A committee dedicated to finding ways to lower Colorado’s recidivism rate, which is among the 10 worst in the nation, spent two days last week touring state prisons in effort to learn about the challenges inmates face to reintegrate into the community.
Boulder County District Attorney Michael Dougherty is a member of the Prison Population Management Interim Study Committee, and serves on behalf of district attorneys across Colorado. The committee is comprised of six legislators and 12 non-legislative members.
Dougherty joined several committee members on last week’s tour, which included stops at the Buena Vista Correctional Facility in Buena Vista; Canon City Correctional Complex in Canon City; La Vista Correctional Facility, a women’s facility in Pueblo; and the Crowley County Correctional Facility, a private prison in Olney Springs.
“This prison tour was another deep dive into how and why individuals were being incarcerated in our state and what we can do to improve,” Dougherty said.
With more than 90% of the state’s prison population set to eventually return to society, Dougherty said helping the formerly incarcerated transition back to their communities helps not only former inmates, but also saves taxpayer dollars and prevents future victims.
“When the nationwide average is 32% (for recidivism) and Colorado has roughly 50% of its prisoners going back to prison in three years, that to me is the area that demands the greatest attention and improvement,” Dougherty said.
During the visit to the prisons last week, Dougherty said he talked with staff, as well as prisoners.
“I would ask (prisoners), if this is your second, third or fourth time in the prison system what brought you back?” Dougherty said. “For many of the ones who I spoke with this was not their first time and they returned to the prison after an unsuccessful return to the community. And each one talked about substance abuse and or mental health and lack of treatment available in the community.”
For Dougherty, this emphasized state data on inmate populations, which he said shows that roughly 74% of people incarcerated struggle with substance abuse issues and about 35% have mental health issues.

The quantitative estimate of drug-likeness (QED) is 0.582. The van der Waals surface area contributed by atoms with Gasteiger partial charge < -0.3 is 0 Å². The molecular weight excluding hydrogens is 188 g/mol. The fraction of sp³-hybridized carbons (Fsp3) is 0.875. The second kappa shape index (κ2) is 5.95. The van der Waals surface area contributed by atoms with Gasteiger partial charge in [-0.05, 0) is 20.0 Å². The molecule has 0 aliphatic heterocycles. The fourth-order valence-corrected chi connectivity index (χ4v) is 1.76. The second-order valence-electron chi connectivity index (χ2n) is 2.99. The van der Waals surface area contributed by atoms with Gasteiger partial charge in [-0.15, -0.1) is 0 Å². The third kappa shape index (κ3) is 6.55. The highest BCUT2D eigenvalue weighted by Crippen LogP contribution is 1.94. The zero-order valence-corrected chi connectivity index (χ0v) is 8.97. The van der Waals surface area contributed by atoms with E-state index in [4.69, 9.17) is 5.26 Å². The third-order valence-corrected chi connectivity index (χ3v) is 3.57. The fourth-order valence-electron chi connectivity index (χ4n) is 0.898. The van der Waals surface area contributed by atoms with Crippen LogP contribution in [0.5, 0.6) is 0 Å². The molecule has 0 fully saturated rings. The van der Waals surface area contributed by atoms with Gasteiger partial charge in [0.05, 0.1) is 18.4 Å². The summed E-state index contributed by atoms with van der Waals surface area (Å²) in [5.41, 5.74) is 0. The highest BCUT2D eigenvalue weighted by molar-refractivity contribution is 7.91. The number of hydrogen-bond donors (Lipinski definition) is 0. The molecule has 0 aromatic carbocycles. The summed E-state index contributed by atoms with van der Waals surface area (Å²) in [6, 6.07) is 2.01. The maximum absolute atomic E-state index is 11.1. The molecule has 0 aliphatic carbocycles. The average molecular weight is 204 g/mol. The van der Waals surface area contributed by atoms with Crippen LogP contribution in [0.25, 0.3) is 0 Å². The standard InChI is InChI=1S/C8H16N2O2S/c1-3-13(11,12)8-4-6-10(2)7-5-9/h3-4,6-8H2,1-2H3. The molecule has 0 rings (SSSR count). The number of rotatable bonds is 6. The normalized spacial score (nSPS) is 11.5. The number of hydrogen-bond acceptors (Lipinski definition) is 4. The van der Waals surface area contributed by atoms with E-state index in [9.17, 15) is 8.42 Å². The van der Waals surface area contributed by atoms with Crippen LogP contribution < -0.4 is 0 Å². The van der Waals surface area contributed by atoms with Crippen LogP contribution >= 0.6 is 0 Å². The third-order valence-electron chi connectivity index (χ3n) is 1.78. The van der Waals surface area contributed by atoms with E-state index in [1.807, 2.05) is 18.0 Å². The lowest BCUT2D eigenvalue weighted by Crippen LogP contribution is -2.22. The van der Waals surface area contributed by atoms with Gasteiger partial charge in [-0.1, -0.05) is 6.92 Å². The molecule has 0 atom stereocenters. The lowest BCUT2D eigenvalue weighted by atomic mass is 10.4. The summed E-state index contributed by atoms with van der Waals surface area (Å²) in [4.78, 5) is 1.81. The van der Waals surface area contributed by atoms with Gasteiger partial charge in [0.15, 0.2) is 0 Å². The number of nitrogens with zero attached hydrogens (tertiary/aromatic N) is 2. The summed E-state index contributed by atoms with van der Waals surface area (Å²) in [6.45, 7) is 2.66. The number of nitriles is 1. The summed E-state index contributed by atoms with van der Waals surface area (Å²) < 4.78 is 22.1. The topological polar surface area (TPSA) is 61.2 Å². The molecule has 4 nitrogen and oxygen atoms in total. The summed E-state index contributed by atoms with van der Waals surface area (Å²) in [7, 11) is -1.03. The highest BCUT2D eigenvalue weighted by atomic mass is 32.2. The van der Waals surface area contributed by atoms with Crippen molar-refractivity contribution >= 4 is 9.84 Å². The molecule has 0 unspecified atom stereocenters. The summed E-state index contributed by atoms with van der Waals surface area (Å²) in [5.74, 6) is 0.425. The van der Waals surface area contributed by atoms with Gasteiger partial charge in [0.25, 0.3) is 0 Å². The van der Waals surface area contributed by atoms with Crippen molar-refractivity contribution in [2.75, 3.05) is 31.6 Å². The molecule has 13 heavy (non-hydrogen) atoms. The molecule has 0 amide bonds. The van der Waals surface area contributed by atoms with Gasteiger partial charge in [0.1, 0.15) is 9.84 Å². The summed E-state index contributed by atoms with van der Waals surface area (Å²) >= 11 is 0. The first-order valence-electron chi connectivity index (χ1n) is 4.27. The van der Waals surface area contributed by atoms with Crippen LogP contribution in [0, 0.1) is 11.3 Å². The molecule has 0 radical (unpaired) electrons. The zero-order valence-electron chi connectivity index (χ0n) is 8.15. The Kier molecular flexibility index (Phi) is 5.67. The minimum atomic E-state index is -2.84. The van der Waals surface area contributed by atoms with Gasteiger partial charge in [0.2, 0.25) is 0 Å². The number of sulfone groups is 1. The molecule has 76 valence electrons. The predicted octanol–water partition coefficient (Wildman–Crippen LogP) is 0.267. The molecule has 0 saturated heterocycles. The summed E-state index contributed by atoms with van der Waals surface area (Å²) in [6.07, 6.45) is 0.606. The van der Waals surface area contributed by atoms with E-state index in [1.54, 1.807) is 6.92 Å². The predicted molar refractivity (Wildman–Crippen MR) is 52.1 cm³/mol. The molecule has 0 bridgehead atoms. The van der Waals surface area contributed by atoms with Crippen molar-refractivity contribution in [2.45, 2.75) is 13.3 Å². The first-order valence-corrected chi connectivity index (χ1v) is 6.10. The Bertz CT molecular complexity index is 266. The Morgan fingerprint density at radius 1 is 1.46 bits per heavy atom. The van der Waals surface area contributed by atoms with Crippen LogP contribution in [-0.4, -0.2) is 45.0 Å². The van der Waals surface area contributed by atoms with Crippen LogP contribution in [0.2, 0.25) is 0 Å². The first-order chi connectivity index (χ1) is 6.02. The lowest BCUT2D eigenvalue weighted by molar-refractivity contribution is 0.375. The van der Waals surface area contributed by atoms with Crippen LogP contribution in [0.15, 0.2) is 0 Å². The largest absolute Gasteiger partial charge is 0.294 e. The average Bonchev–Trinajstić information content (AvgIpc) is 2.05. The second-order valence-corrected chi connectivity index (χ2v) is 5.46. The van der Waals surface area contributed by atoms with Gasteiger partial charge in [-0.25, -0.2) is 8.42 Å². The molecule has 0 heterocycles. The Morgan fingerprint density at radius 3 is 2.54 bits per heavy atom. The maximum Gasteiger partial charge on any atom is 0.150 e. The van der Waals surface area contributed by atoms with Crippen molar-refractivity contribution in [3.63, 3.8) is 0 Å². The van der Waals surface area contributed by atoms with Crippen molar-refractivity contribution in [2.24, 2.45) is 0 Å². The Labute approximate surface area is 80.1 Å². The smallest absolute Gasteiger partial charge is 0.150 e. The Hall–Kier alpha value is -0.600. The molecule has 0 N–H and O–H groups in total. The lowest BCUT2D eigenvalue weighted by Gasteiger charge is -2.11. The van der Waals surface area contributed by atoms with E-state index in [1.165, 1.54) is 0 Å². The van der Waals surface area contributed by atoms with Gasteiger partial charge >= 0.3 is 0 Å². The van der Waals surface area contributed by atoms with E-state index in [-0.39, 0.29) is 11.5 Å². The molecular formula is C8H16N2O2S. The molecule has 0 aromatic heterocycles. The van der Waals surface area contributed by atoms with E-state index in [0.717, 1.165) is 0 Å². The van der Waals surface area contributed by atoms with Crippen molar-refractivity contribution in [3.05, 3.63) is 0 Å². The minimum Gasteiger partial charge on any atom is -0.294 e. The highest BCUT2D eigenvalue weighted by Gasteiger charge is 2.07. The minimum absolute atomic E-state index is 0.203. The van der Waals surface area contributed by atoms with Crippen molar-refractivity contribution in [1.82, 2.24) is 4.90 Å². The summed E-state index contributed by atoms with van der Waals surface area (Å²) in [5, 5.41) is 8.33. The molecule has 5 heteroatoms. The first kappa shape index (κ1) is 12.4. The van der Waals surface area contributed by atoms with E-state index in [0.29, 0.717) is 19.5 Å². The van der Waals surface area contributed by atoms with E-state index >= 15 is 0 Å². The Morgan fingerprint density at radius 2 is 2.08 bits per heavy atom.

“That’s where we have perhaps the highest demand for services within the prison system, and also out in the community, to help people return to the community and not reoffend,” Dougherty said.
Christie Donner is the executive director of the Colorado Criminal Justice Reform Coalition, a nonprofit made up of people convicted of crimes, crime survivors and their families and their allies. The coalition’s mission is “eliminating the overuse of the criminal justice system” while improving public safety, according to its website.
Donner also is a member of the study committee, but could not attend last week’s tour. She, too, cited major inmate challenges as mental health and substance abuse. Donner said she believes last week’s visit helped to provide context for lawmakers and those who work in the justice system.
“Prison isn’t some place out there. (It is a) real place with real people,” Donner said. “There is certainly a lot more work to be done, (including) how to divert more people away from criminal justice and into mental health care.”
On Oct. 30, the Prison Population Management Interim Study Committee will meet and evaluate bill proposals. Dougherty said the bills will target sentencing, resources within the prison system, and reentry to the community.
“As a result of the committee’s work, there will definitely be legislation,” Dougherty said.